return _view.Operate(new OperateContractToViewAddInAdapter(operate));

        }

       

    }

 

    public class OperateContractToViewAddInAdapter : Operate {

       

        private IOperateContract _contract;

       

        private System.AddIn.Pipeline.LifetimeTokenHandle _handle;

       

        public OperateContractToViewAddInAdapter(IOperateContract contract) {

            _contract = contract;

            _handle = new System.AddIn.Pipeline.LifetimeTokenHandle(contract);

        }

       

        public override string Operation {

            get {

                return _contract.GetOperation();

            }

        }

       

        public override double A {

            get {

                return _contract.GetA();

            }

        }

       

        public override double B {

            get {

                return _contract.GetB();

            }

        }

       

    }

 

We intentionally created a long type name here OperateContractToViewAddInAdapter.  The name explains its role quite well. It is an Adapter. It is an Adapter at AddIn side. It is an Adapter to adapt a contract to a view. When we look at the AddIn code, we may ask the question who created Operate. Now we know that AddInAdapter created an instance of OperateContractToViewAddInAdapter which derives from Operate and passed it to AddIn. The contract we are adapting here is IOperateContract. The next question will be who created IOperateContract at the host side.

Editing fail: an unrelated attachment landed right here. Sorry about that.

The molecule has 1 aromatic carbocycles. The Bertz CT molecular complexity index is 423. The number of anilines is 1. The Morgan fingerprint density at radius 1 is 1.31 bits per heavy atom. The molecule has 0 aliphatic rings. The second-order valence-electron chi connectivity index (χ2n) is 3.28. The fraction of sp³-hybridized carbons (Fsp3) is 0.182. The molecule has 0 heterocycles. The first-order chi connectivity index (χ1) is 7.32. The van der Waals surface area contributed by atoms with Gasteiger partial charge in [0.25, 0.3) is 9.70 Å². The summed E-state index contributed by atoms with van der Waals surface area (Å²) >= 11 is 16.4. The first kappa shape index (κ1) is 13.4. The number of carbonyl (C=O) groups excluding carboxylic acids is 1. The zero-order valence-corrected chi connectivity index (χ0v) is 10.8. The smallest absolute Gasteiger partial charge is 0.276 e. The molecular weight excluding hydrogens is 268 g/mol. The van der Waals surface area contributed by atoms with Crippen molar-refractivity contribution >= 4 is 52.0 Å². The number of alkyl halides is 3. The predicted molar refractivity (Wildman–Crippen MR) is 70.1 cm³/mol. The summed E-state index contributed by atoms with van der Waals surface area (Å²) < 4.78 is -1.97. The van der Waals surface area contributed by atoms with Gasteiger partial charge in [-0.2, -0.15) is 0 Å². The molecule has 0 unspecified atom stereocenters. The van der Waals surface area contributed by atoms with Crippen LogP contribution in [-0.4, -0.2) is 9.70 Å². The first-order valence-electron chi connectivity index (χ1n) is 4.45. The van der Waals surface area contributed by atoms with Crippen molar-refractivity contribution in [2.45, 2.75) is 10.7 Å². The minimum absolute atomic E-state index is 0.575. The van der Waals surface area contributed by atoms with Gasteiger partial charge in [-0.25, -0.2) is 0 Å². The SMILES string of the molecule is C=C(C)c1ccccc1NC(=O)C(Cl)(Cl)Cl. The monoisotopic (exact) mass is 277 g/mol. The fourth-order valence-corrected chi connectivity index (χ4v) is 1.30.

Let’s take a look at HostAdapter code.

 

 

    [HostAdapterAttribute]

    public class CalculatorContractToViewHostAdapter :Calculator {

       

        private ICalculatorContract _contract;

       

        private LifetimeTokenHandle _handle;

       

        public CalculatorContractToViewHostAdapter(ICalculatorContract contract) {

            _contract = contract;

            _handle = new LifetimeTokenHandle(contract);

        }

       

        public override string Operations {

            get {

                return _contract.GetAvailableOperations();

            }

        }

       

        public override double Operate(Operate operate) {

            return _contract.Operate(new OperateViewToContractHostAdapter(operate));

        }

       

    }

 

    public class OperateViewToContractHostAdapter : ContractBase, IOperateContract {

       

        private Calculators.Extensibility.Operate _view;

       

        public OperateViewToContractHostAdapter(Operate view) {